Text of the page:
You might be forgiven for thinking that gay plays are a modern-day invention. As our queer forebears began fighting for LGBT rights in the ‘60s, one of the by-products of this newly found radicalism and pride was that queer art became more prolific. We’ve had Harvey Fierstein’s ‘Torch Song Trilogy,’ Mark Ravenhill’s ‘Shopping and Fucking,’ and Alexi Kaye Campbell’s ‘The Pride,’ which opened last month to a fanfare of rave reviews in London.
But one English dramatist from the sixteenth century got there first – namely Christopher Marlowe (1564-1593) who penned a play whose queer credentials were not only way ahead of their time, but even now have the ability to shock. I’m talking about ‘Edward II,’ which has just opened at the National Theatre in a staging that’s so thrilling on every level that by the close I was left gasping for breath.
The play depicts the reign of Edward II (1307-1327) in a series of vibrant scenes, beginning with his coronation, and ending with his grisly death – via a red hot poker thrust up his ass. Although married, his heart belonged to Piers Gaveston who returns from exile in France, only to be exiled (and returned) within a very short space of time.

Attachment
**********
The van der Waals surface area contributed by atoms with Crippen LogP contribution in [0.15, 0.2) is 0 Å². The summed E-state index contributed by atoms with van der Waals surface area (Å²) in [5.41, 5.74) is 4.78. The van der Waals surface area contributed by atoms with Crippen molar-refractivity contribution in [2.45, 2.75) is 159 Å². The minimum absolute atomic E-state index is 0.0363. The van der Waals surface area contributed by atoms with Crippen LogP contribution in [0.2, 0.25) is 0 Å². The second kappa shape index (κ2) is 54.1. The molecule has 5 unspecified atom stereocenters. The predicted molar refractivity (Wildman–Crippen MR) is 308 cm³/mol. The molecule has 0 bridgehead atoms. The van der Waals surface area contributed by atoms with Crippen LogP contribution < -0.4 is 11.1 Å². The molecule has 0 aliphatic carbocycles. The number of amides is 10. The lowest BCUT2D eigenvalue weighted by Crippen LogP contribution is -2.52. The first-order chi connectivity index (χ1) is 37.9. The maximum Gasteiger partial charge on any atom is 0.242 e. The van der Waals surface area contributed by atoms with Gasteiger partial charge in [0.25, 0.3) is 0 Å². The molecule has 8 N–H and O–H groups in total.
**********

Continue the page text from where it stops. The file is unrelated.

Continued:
The Barons and the Church disapprove of the King’s relationship with him so hatch a plan to be rid of him, but later realise that they can control his fate only if he is within this shores. They eventually depose the King, and murder Gaveston.
Director Joe Hill-Gibbins has given the play a radical makeover which has ruffled plenty of feathers in the UK national press. For me it has terrific pace, poetry and plenty of ideas to rivet attention. Part modern-dress, part set in the fourteenth century, the two styles collide with such force that theatrical fireworks ensue.
The scenes where the Barons and Bishops plot against the King take place in a closed area behind the front of the stage which we can only see via video on two large screens either side of the stage. This gives a voyeuristic and claustrophobic view of proceedings as the Barons chain-smoke whilst planning the King’s demise. Much of the first half is also very funny, but things turn serious and nasty after the interval when everything becomes more focussed.
The acting is top notch as well. John Heffernan is superb in the title role – the way in which he delivers some of the finest lines ever penned in the English language is mesmerising, and he is ably supported by Kyle Soller as a cocky, American-accented Gaveston who positively oozes sexual danger from his first, scene-stealing entrance (which would be far too unfair of me to reveal). Their long, lingering kiss in front of the assembled court was electrifying.
This bold, daring, staging of one of the first ever ‘gay plays’ is quite simply a must-see.
Photos: Johan Persson